19    December 20, 2023. The term "Multi-Year Rate Plan" refers
20    to a plan establishing the base rates the utility shall
21    charge for each delivery year of the 4-year period to be
22    covered by the plan, which shall be subject to
23    modification only as expressly allowed in this Section.
24        (2) A utility proposing a Multi-Year Rate Plan shall
25    provide a 4-year investment plan and a description of the
26    utility's major planned investments, including, at a



HB2541- 20 -LRB103 29016 AMQ 55402 b

1    minimum, all investments of $2,000,000 or greater over the
2    plan period for an electric utility that serves more than
3    3,000,000 retail customers in the State or $500,000 for an
4    electric utility that serves less than 3,000,000 retail
5    customers in the State but more than 500,000 retail
6    customers in the State. The 4-year investment plan must be
7    consistent with the Multi-Year Integrated Grid Plan
8    described in Section 16-105.17 of this Act. The investment
9    plan shall provide sufficiently detailed information, as
10    required by the Commission, including, at a minimum, a
11    description of each investment, the location of the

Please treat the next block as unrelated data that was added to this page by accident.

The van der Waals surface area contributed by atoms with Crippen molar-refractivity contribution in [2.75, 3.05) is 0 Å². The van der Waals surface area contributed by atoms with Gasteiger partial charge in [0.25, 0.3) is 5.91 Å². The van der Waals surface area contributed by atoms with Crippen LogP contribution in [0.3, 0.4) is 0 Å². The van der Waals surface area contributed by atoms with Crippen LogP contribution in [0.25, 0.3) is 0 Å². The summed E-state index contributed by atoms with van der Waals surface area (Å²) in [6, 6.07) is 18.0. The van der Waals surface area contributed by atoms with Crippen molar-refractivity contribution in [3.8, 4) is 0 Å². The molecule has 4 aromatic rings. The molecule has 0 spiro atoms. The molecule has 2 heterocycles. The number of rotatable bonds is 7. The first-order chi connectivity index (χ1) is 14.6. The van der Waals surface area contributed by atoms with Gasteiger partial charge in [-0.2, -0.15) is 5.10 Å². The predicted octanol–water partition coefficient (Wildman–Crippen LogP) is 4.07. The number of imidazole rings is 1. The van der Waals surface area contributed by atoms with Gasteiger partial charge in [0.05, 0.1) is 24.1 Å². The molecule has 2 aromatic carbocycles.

12    investment, and an explanation of the need for and benefit
13    of such an investment to the extent known.
14        (3) The Multi-Year Rate Plan shall be implemented
15    through a tariff filed with the Commission consistent with
16    the provisions of this paragraph (3) that shall apply to
17    all delivery service customers. The Commission shall
18    initiate and conduct an investigation of the tariff in a
19    manner consistent with the provisions of this paragraph
20    (3) and the provisions of Article IX of this Act, to the
21    extent they do not conflict with this paragraph (3). The
22    Multi-Year Rate Plan approved by the Commission shall do
23    the following:
24            (A) Provide for the recovery of the utility's
25        forecasted rate base, based on the 4-year investment
26        plan and the utility's Integrated Grid Plan. The



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1        forecasted rate base must include the utility's
2        planned capital investments, with rates based on
3        average annual plant investment, and
4        investment-related costs, including income tax
5        impacts, depreciation, and ratemaking adjustments and
6        costs that are prudently incurred and reasonable in
7        amount consistent with Commission practice and law.
8        The process used to develop the forecasts must be
9        iterative, rigorous, and lead to forecasts that
10        reasonably represent the utility's investments during
11        the forecasted period and ensure that the investments
12        are projected to be used and useful during the annual
13        investment period and least cost, consistent with the
14        provisions of Articles VIII and IX of this Act.